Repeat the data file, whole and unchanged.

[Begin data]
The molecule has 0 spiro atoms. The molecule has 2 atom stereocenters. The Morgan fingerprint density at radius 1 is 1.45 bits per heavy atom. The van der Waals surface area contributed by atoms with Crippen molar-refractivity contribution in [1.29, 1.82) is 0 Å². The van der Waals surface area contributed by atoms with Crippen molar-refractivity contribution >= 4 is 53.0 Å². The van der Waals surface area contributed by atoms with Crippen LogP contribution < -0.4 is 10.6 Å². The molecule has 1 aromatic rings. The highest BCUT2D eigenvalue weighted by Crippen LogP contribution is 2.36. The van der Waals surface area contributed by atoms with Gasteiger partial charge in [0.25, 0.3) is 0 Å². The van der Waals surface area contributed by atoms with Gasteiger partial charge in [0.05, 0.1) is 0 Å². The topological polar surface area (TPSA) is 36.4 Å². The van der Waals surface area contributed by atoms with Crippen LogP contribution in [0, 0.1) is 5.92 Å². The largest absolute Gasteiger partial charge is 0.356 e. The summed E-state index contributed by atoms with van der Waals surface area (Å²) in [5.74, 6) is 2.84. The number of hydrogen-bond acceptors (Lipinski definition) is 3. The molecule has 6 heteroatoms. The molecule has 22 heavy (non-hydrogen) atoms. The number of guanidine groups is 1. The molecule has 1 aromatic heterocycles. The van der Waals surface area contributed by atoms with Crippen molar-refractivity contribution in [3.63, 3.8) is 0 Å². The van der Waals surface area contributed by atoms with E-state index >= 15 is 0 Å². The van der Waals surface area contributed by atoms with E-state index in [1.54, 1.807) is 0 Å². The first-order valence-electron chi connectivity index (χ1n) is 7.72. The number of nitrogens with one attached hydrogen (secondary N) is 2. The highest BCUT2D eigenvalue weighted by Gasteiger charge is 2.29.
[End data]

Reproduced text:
The molecule has 0 spiro atoms. The molecule has 2 atom stereocenters. The Morgan fingerprint density at radius 1 is 1.45 bits per heavy atom. The van der Waals surface area contributed by atoms with Crippen molar-refractivity contribution in [1.29, 1.82) is 0 Å². The van der Waals surface area contributed by atoms with Crippen molar-refractivity contribution >= 4 is 53.0 Å². The van der Waals surface area contributed by atoms with Crippen LogP contribution < -0.4 is 10.6 Å². The molecule has 1 aromatic rings. The highest BCUT2D eigenvalue weighted by Crippen LogP contribution is 2.36. The van der Waals surface area contributed by atoms with Gasteiger partial charge in [0.25, 0.3) is 0 Å². The van der Waals surface area contributed by atoms with Gasteiger partial charge in [0.05, 0.1) is 0 Å². The topological polar surface area (TPSA) is 36.4 Å². The van der Waals surface area contributed by atoms with Crippen LogP contribution in [0, 0.1) is 5.92 Å². The largest absolute Gasteiger partial charge is 0.356 e. The summed E-state index contributed by atoms with van der Waals surface area (Å²) in [5.74, 6) is 2.84. The number of hydrogen-bond acceptors (Lipinski definition) is 3. The molecule has 6 heteroatoms. The molecule has 22 heavy (non-hydrogen) atoms. The number of guanidine groups is 1. The molecule has 1 aromatic heterocycles. The van der Waals surface area contributed by atoms with Crippen molar-refractivity contribution in [3.63, 3.8) is 0 Å². The van der Waals surface area contributed by atoms with E-state index >= 15 is 0 Å². The van der Waals surface area contributed by atoms with E-state index in [1.54, 1.807) is 0 Å². The first-order valence-electron chi connectivity index (χ1n) is 7.72. The number of nitrogens with one attached hydrogen (secondary N) is 2. The highest BCUT2D eigenvalue weighted by Gasteiger charge is 2.29.